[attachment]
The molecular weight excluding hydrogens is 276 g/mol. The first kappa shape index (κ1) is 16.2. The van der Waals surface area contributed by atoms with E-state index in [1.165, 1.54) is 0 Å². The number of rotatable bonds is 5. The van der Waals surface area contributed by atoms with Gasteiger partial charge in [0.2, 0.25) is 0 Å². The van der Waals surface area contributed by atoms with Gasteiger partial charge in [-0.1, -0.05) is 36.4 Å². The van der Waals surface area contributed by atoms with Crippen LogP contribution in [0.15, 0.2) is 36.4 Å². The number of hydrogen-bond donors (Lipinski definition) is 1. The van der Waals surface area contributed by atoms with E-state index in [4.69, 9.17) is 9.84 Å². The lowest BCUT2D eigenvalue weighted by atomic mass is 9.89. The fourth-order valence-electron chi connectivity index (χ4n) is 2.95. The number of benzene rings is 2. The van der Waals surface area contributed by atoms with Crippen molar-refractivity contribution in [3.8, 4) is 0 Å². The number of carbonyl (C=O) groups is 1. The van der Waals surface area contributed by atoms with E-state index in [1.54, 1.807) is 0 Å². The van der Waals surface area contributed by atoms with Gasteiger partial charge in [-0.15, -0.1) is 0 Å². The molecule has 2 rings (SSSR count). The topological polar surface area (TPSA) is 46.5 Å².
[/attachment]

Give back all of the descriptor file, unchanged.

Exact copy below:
The molecular weight excluding hydrogens is 276 g/mol. The first kappa shape index (κ1) is 16.2. The van der Waals surface area contributed by atoms with E-state index in [1.165, 1.54) is 0 Å². The number of rotatable bonds is 5. The van der Waals surface area contributed by atoms with Gasteiger partial charge in [0.2, 0.25) is 0 Å². The van der Waals surface area contributed by atoms with Gasteiger partial charge in [-0.1, -0.05) is 36.4 Å². The van der Waals surface area contributed by atoms with Crippen LogP contribution in [0.15, 0.2) is 36.4 Å². The number of hydrogen-bond donors (Lipinski definition) is 1. The van der Waals surface area contributed by atoms with E-state index in [4.69, 9.17) is 9.84 Å². The lowest BCUT2D eigenvalue weighted by atomic mass is 9.89. The fourth-order valence-electron chi connectivity index (χ4n) is 2.95. The number of benzene rings is 2. The van der Waals surface area contributed by atoms with Crippen molar-refractivity contribution in [3.8, 4) is 0 Å². The number of carbonyl (C=O) groups is 1. The van der Waals surface area contributed by atoms with E-state index in [1.54, 1.807) is 0 Å². The van der Waals surface area contributed by atoms with Gasteiger partial charge in [-0.15, -0.1) is 0 Å². The molecule has 2 rings (SSSR count). The topological polar surface area (TPSA) is 46.5 Å².